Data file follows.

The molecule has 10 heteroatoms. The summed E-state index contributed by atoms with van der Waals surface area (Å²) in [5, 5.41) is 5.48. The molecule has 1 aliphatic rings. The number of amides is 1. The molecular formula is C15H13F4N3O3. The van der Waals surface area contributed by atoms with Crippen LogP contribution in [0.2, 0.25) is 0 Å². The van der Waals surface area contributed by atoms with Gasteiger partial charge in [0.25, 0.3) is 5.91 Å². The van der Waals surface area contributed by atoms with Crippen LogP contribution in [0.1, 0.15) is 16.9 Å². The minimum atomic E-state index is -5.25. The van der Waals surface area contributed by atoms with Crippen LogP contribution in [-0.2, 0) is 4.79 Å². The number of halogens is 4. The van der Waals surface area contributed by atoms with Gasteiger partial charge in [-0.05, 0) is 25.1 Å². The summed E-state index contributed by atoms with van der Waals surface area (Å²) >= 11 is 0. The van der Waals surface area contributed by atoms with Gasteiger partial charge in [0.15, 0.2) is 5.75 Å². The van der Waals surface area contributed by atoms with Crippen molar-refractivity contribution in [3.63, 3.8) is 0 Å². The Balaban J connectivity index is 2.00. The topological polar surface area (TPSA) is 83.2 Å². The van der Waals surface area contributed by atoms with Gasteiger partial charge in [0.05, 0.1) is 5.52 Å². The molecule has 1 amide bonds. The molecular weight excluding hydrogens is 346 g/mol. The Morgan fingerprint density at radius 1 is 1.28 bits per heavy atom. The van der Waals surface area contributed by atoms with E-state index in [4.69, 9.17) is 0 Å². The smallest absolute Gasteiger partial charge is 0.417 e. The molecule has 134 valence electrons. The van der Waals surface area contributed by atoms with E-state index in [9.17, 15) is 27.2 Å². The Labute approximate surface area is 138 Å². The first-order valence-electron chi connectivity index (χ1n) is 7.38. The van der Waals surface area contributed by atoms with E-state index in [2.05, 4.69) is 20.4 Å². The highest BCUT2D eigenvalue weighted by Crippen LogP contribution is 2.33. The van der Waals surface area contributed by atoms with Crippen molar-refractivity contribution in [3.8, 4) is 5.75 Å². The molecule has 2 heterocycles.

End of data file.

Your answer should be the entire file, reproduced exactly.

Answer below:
The molecule has 10 heteroatoms. The summed E-state index contributed by atoms with van der Waals surface area (Å²) in [5, 5.41) is 5.48. The molecule has 1 aliphatic rings. The number of amides is 1. The molecular formula is C15H13F4N3O3. The van der Waals surface area contributed by atoms with Crippen LogP contribution in [0.2, 0.25) is 0 Å². The van der Waals surface area contributed by atoms with Gasteiger partial charge in [0.25, 0.3) is 5.91 Å². The van der Waals surface area contributed by atoms with Crippen LogP contribution in [0.1, 0.15) is 16.9 Å². The minimum atomic E-state index is -5.25. The van der Waals surface area contributed by atoms with Crippen LogP contribution in [-0.2, 0) is 4.79 Å². The number of halogens is 4. The van der Waals surface area contributed by atoms with Gasteiger partial charge in [-0.05, 0) is 25.1 Å². The summed E-state index contributed by atoms with van der Waals surface area (Å²) >= 11 is 0. The van der Waals surface area contributed by atoms with Gasteiger partial charge in [0.15, 0.2) is 5.75 Å². The van der Waals surface area contributed by atoms with Crippen molar-refractivity contribution in [3.63, 3.8) is 0 Å². The Balaban J connectivity index is 2.00. The topological polar surface area (TPSA) is 83.2 Å². The van der Waals surface area contributed by atoms with Gasteiger partial charge in [0.05, 0.1) is 5.52 Å². The molecule has 1 amide bonds. The molecular weight excluding hydrogens is 346 g/mol. The Morgan fingerprint density at radius 1 is 1.28 bits per heavy atom. The van der Waals surface area contributed by atoms with E-state index in [4.69, 9.17) is 0 Å². The smallest absolute Gasteiger partial charge is 0.417 e. The molecule has 134 valence electrons. The van der Waals surface area contributed by atoms with E-state index in [9.17, 15) is 27.2 Å². The Labute approximate surface area is 138 Å². The first-order valence-electron chi connectivity index (χ1n) is 7.38. The van der Waals surface area contributed by atoms with E-state index in [2.05, 4.69) is 20.4 Å². The highest BCUT2D eigenvalue weighted by Crippen LogP contribution is 2.33. The van der Waals surface area contributed by atoms with Crippen molar-refractivity contribution in [3.8, 4) is 5.75 Å². The molecule has 2 heterocycles.